using(RSACryptoServiceProvider rsa = new RSACryptoServiceProvider(4096))
    {
    	rsa.PersistKeyInCsp = false;
    	Console.WriteLine("Private key: " + rsa.ToXmlString(true));
    	Console.WriteLine("Public key: " + rsa.ToXmlString(false));
    }
    All key lengths supported by RSACryptoServiceProvider are supported by KeePass (up to .NET 4.5 that is 384 to 16384 bits in 8 bit steps). We recommend at least 2048 bits; the main version information file (containing the KeePass version) uses 4096 bits.
  • In order to tell KeePass to accept a specific version information file only when it's verifiable with a specific public key, your plugin must call the UpdateCheckEx.SetFileSigKey method to associate the specified URL with the specified public key. The public key must be an XML string in the format as returned by the RSACryptoServiceProvider.ToXmlString method. Do not store the private key in your plugin, only the public key.
  • To sign an unsigned version information file, hash all trimmed non-empty lines between the header and the footer line using SHA-512, UTF-8 encoding, each line terminated by '\n' (not "\r\n"). Sign the hash using the private key (if you're using RSACryptoServiceProvider: load the private key using its FromXmlString method, then compute the signature using the SignData method). Encode the hash using Base64 and append it to the first line of the version information file.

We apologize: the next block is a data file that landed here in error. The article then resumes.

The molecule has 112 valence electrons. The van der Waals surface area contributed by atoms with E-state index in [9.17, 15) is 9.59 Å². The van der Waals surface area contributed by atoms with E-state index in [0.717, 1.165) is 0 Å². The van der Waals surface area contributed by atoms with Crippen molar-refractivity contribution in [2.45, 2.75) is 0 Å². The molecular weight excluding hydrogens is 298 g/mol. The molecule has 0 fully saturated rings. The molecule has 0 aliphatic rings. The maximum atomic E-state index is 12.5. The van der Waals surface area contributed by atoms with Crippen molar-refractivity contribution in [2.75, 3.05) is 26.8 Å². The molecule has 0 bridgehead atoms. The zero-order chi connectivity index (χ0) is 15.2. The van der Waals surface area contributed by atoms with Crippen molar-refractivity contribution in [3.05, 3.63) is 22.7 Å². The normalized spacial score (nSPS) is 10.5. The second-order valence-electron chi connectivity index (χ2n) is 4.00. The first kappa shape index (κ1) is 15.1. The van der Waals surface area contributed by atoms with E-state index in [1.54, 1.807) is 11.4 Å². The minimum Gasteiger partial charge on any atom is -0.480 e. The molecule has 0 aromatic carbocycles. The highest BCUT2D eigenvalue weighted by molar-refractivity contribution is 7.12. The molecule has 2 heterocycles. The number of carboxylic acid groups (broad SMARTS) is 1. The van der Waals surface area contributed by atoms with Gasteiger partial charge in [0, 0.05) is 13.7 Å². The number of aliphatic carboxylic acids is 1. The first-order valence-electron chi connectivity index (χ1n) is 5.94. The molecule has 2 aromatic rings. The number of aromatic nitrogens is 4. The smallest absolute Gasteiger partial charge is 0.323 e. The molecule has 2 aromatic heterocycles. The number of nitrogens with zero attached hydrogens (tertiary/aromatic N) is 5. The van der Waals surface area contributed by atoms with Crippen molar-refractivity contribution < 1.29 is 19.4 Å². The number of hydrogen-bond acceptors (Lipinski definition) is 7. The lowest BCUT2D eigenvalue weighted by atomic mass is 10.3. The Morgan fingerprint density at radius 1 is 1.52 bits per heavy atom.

Info  Can KeePass 2.x Plugins be Written in Unmanaged C++?

Yes and no. You can write the logic of your plugin in unmanaged C++ (native Win32 APIs can be used). However, you must provide a managed interface to your plugin, i.e. you must export a managed class derived from the Plugin base class as described in the tutorial. Also, managed C++ is required to modify the KeePass internals (entries, groups, main window, ...).

For an example how to use unmanaged APIs in a managed C++ plugin assembly, see the SamplePluginCpp example plugin.

It is highly recommended to develop plugins in C#, not in C++, due to compatibility reasons (in the case of native plugins, separate 32- and 64-bit builds are necessary; native plugins do not run on Unix-like systems; etc.).


Info  PLGX Files

PLGX is an optional plugin file format for KeePass ≥ 2.09. Instead of compiling your plugin to a DLL file, the plugin source code files can be packed into a PLGX file and KeePass will compile the plugin itself when loading it.